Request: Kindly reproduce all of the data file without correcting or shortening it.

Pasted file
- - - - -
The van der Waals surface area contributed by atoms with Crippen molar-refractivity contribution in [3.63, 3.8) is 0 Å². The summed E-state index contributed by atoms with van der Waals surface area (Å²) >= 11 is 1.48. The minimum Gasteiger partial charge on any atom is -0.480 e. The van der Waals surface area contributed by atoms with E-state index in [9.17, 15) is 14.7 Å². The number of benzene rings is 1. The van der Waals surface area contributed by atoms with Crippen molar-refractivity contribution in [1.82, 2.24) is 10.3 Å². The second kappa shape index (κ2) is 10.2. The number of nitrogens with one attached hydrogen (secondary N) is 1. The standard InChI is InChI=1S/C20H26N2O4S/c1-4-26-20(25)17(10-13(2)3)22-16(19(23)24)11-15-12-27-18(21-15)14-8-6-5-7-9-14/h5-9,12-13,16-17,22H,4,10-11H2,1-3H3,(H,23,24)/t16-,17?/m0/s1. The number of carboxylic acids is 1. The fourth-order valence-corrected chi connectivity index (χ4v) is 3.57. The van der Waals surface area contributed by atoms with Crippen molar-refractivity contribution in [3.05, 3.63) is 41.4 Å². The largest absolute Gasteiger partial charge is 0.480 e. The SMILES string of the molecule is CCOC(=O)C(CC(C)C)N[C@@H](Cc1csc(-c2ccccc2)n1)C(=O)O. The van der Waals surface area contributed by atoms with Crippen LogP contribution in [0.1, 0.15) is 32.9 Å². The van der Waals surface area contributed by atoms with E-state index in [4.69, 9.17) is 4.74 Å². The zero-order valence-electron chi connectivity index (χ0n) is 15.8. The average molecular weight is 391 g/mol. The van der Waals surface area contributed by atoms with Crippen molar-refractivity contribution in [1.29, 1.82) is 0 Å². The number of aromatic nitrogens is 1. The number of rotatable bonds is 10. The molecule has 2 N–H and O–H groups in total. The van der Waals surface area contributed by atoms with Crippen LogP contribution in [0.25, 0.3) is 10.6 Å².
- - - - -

The van der Waals surface area contributed by atoms with Crippen molar-refractivity contribution in [3.63, 3.8) is 0 Å². The summed E-state index contributed by atoms with van der Waals surface area (Å²) >= 11 is 1.48. The minimum Gasteiger partial charge on any atom is -0.480 e. The van der Waals surface area contributed by atoms with E-state index in [9.17, 15) is 14.7 Å². The number of benzene rings is 1. The van der Waals surface area contributed by atoms with Crippen molar-refractivity contribution in [1.82, 2.24) is 10.3 Å². The second kappa shape index (κ2) is 10.2. The number of nitrogens with one attached hydrogen (secondary N) is 1. The standard InChI is InChI=1S/C20H26N2O4S/c1-4-26-20(25)17(10-13(2)3)22-16(19(23)24)11-15-12-27-18(21-15)14-8-6-5-7-9-14/h5-9,12-13,16-17,22H,4,10-11H2,1-3H3,(H,23,24)/t16-,17?/m0/s1. The number of carboxylic acids is 1. The fourth-order valence-corrected chi connectivity index (χ4v) is 3.57. The van der Waals surface area contributed by atoms with Crippen molar-refractivity contribution in [3.05, 3.63) is 41.4 Å². The largest absolute Gasteiger partial charge is 0.480 e. The SMILES string of the molecule is CCOC(=O)C(CC(C)C)N[C@@H](Cc1csc(-c2ccccc2)n1)C(=O)O. The van der Waals surface area contributed by atoms with Crippen LogP contribution in [0.1, 0.15) is 32.9 Å². The van der Waals surface area contributed by atoms with E-state index in [4.69, 9.17) is 4.74 Å². The zero-order valence-electron chi connectivity index (χ0n) is 15.8. The average molecular weight is 391 g/mol. The van der Waals surface area contributed by atoms with Crippen molar-refractivity contribution in [1.29, 1.82) is 0 Å². The number of aromatic nitrogens is 1. The number of rotatable bonds is 10. The molecule has 2 N–H and O–H groups in total. The van der Waals surface area contributed by atoms with Crippen LogP contribution in [0.25, 0.3) is 10.6 Å².